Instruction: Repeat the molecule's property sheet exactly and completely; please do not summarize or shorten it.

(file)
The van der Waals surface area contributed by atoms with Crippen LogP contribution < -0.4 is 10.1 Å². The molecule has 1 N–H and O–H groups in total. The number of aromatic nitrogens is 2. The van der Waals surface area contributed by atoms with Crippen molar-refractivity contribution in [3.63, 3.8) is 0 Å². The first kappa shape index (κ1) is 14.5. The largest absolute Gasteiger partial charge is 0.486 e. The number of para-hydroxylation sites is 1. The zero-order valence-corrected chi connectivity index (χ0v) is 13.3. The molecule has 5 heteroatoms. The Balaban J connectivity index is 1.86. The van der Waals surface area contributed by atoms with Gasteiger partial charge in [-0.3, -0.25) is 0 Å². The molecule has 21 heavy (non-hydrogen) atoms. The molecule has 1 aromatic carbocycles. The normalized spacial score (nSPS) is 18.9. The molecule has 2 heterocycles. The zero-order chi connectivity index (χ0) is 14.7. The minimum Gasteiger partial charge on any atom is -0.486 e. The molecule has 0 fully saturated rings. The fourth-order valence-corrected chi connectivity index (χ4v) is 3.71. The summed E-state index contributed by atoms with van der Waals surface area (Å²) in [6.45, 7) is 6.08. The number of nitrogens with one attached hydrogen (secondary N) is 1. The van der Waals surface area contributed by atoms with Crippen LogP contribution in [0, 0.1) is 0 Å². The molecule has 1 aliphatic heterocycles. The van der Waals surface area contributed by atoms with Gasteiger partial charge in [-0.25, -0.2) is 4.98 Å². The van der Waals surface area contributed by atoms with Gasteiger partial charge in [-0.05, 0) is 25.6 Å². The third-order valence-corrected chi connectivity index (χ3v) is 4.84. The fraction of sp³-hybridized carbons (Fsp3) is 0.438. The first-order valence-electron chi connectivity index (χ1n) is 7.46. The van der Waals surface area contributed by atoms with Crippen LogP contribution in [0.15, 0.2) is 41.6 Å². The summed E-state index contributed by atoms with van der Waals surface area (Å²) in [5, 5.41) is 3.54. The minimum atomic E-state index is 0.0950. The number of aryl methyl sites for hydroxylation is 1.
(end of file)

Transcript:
The van der Waals surface area contributed by atoms with Crippen LogP contribution < -0.4 is 10.1 Å². The molecule has 1 N–H and O–H groups in total. The number of aromatic nitrogens is 2. The van der Waals surface area contributed by atoms with Crippen molar-refractivity contribution in [3.63, 3.8) is 0 Å². The first kappa shape index (κ1) is 14.5. The largest absolute Gasteiger partial charge is 0.486 e. The number of para-hydroxylation sites is 1. The zero-order valence-corrected chi connectivity index (χ0v) is 13.3. The molecule has 5 heteroatoms. The Balaban J connectivity index is 1.86. The van der Waals surface area contributed by atoms with Gasteiger partial charge in [-0.3, -0.25) is 0 Å². The molecule has 21 heavy (non-hydrogen) atoms. The molecule has 1 aromatic carbocycles. The normalized spacial score (nSPS) is 18.9. The molecule has 2 heterocycles. The zero-order chi connectivity index (χ0) is 14.7. The minimum Gasteiger partial charge on any atom is -0.486 e. The molecule has 0 fully saturated rings. The fourth-order valence-corrected chi connectivity index (χ4v) is 3.71. The summed E-state index contributed by atoms with van der Waals surface area (Å²) in [6.45, 7) is 6.08. The number of nitrogens with one attached hydrogen (secondary N) is 1. The van der Waals surface area contributed by atoms with Crippen LogP contribution in [0, 0.1) is 0 Å². The molecule has 1 aliphatic heterocycles. The van der Waals surface area contributed by atoms with Gasteiger partial charge in [-0.25, -0.2) is 4.98 Å². The van der Waals surface area contributed by atoms with Gasteiger partial charge in [-0.05, 0) is 25.6 Å². The third-order valence-corrected chi connectivity index (χ3v) is 4.84. The fraction of sp³-hybridized carbons (Fsp3) is 0.438. The first-order valence-electron chi connectivity index (χ1n) is 7.46. The van der Waals surface area contributed by atoms with Crippen LogP contribution in [0.15, 0.2) is 41.6 Å². The summed E-state index contributed by atoms with van der Waals surface area (Å²) in [5, 5.41) is 3.54. The minimum atomic E-state index is 0.0950. The number of aryl methyl sites for hydroxylation is 1.